"WikiLeaks is operating as normal, and we plan to release documents on schedule," spokesman Kristinn Hrafnsson said.
WikiLeaks has been under intense pressure from the United States and its allies since it began posting the first of more than 250,000 U.S. State Department documents November 28.
Since then, the site has been hit with denial-of-service attacks, been kicked off servers in the United States and France, and found itself cut off from funds in the United States and Switzerland.
In response, the site has rallied supporters to mirror its content "in order to make it impossible to ever fully remove WikiLeaks from the internet." More than 500 sites had responded to the appeal by Monday evening, it said.
WikiLeaks has also posted a massive, closely encrypted file, identified as "insurance" -- a file Assange's lawyer has described as a "thermonuclear device." Assange has said the more than 100,000 people who have downloaded the file will receive the key to decoding it should anything happen to him or should the site be taken down.
"The insurance file will only be activated in the gravest of circumstances if WikiLeaks is no longer operational," Hrafnsson said.
On Monday, U.S. Attorney General Eric Holder said he has authorized "significant" actions related to a criminal investigation of WikiLeaks, saying U.S. national security has been put at risk.
"We are doing everything that we can," Holder said, though he declined to answer questions about the possibility that the government could shut down WikiLeaks.
Holder also refused to say whether the actions involved search warrants or requests under the Foreign Intelligence Surveillance Act, which authorizes wiretaps, or other means, describing them only as "significant." British Foreign Secretary William Hague said the leaked information is also a danger to British national security, calling the leaks "reprehensible" and "irresponsible."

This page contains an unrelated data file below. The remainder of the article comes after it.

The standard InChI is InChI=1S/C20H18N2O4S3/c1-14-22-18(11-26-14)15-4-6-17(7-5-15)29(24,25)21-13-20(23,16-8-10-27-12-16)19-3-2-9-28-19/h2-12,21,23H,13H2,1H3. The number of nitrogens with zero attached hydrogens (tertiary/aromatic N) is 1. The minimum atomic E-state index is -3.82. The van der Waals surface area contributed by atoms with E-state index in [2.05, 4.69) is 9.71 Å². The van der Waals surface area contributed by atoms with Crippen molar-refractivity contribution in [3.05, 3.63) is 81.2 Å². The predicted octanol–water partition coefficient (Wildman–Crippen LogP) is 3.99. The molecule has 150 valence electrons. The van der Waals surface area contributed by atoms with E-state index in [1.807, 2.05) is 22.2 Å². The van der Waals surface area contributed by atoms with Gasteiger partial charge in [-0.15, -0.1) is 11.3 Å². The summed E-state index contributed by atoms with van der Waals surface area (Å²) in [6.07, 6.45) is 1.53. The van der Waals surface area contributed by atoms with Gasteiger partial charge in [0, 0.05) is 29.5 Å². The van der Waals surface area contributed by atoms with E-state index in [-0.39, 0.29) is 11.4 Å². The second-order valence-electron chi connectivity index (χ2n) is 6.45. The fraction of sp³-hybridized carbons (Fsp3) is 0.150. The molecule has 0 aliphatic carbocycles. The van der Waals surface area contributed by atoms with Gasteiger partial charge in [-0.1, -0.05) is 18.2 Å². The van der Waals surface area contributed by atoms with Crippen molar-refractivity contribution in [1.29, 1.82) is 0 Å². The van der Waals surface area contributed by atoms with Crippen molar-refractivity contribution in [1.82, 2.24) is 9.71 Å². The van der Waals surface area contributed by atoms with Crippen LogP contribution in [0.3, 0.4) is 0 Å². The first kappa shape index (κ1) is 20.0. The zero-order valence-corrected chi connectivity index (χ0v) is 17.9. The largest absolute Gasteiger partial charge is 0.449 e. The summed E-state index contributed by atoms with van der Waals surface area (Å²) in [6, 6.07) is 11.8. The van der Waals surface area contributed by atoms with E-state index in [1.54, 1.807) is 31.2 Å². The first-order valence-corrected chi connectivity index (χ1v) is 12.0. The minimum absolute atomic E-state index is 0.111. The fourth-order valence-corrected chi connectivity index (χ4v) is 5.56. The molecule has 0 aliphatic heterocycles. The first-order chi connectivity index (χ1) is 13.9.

"Governments have to be able to transmit confidential information, to share confidential information, of course, for them to be able to go about their job," Hague told CNN affiliate ITN. "We think it can be a danger to our national security."
Asked Tuesday in Afghanistan for his response to the arrest, U.S. Defense Secretary Robert Gates said, "I haven't heard that, but it sounds like good news to me."
Monday, WikiLeaks published a secret U.S. diplomatic cable listing places the United States considers vital to its national security, prompting criticism from both the United States and Britain that the site is inviting terrorist attacks on American interests.
State Department spokesman P.J. Crowley said the disclosure "gives a group like al Qaeda a targeting list."
The sites are included in a lengthy cable the State Department sent in February 2009 to its posts around the world, asking American diplomats to identify installations overseas "whose loss could critically impact the public health, economic security, and/or national and homeland security of the United States."
The diplomats identified dozens of places on every continent, including mines, manufacturing complexes, ports and research establishments. CNN is not publishing specific details from the list, which refers to pipelines and undersea telecommunications cables as well as the location of minerals or chemicals critical to U.S. industry.